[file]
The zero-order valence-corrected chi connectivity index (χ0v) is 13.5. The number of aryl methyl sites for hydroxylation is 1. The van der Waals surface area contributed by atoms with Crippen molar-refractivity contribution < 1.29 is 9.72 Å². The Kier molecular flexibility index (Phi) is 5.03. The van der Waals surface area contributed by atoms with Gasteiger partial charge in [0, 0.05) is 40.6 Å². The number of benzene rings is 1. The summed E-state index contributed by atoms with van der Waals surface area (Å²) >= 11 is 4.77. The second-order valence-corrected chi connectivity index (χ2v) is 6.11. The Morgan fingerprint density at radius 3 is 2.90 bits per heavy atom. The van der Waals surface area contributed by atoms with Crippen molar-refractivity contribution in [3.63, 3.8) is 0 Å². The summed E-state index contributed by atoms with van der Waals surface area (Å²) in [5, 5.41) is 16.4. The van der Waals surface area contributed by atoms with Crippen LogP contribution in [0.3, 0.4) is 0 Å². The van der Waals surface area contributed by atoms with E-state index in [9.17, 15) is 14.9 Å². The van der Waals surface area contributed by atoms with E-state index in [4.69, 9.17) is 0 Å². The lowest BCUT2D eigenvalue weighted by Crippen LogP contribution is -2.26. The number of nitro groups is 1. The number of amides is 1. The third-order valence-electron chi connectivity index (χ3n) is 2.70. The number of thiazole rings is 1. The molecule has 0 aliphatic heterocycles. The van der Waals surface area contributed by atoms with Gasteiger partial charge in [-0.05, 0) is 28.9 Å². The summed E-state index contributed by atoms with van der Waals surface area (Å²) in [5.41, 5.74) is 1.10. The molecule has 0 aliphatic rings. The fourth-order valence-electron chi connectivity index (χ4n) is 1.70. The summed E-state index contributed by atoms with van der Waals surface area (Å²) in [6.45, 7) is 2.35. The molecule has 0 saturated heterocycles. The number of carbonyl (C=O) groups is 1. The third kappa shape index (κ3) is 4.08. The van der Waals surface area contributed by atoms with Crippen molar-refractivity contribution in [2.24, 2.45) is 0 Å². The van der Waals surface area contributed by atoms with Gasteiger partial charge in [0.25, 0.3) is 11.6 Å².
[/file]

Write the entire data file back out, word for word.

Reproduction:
The zero-order valence-corrected chi connectivity index (χ0v) is 13.5. The number of aryl methyl sites for hydroxylation is 1. The van der Waals surface area contributed by atoms with Crippen molar-refractivity contribution < 1.29 is 9.72 Å². The Kier molecular flexibility index (Phi) is 5.03. The van der Waals surface area contributed by atoms with Gasteiger partial charge in [0, 0.05) is 40.6 Å². The number of benzene rings is 1. The summed E-state index contributed by atoms with van der Waals surface area (Å²) >= 11 is 4.77. The second-order valence-corrected chi connectivity index (χ2v) is 6.11. The Morgan fingerprint density at radius 3 is 2.90 bits per heavy atom. The van der Waals surface area contributed by atoms with Crippen molar-refractivity contribution in [3.63, 3.8) is 0 Å². The summed E-state index contributed by atoms with van der Waals surface area (Å²) in [5, 5.41) is 16.4. The van der Waals surface area contributed by atoms with Crippen LogP contribution in [0.3, 0.4) is 0 Å². The van der Waals surface area contributed by atoms with E-state index in [9.17, 15) is 14.9 Å². The van der Waals surface area contributed by atoms with E-state index in [4.69, 9.17) is 0 Å². The lowest BCUT2D eigenvalue weighted by Crippen LogP contribution is -2.26. The number of nitro groups is 1. The number of amides is 1. The third-order valence-electron chi connectivity index (χ3n) is 2.70. The number of thiazole rings is 1. The molecule has 0 aliphatic heterocycles. The van der Waals surface area contributed by atoms with Gasteiger partial charge in [-0.05, 0) is 28.9 Å². The summed E-state index contributed by atoms with van der Waals surface area (Å²) in [5.41, 5.74) is 1.10. The molecule has 0 aliphatic rings. The fourth-order valence-electron chi connectivity index (χ4n) is 1.70. The summed E-state index contributed by atoms with van der Waals surface area (Å²) in [6.45, 7) is 2.35. The molecule has 0 saturated heterocycles. The number of carbonyl (C=O) groups is 1. The third kappa shape index (κ3) is 4.08. The van der Waals surface area contributed by atoms with Crippen molar-refractivity contribution in [2.24, 2.45) is 0 Å². The van der Waals surface area contributed by atoms with Gasteiger partial charge in [0.25, 0.3) is 11.6 Å².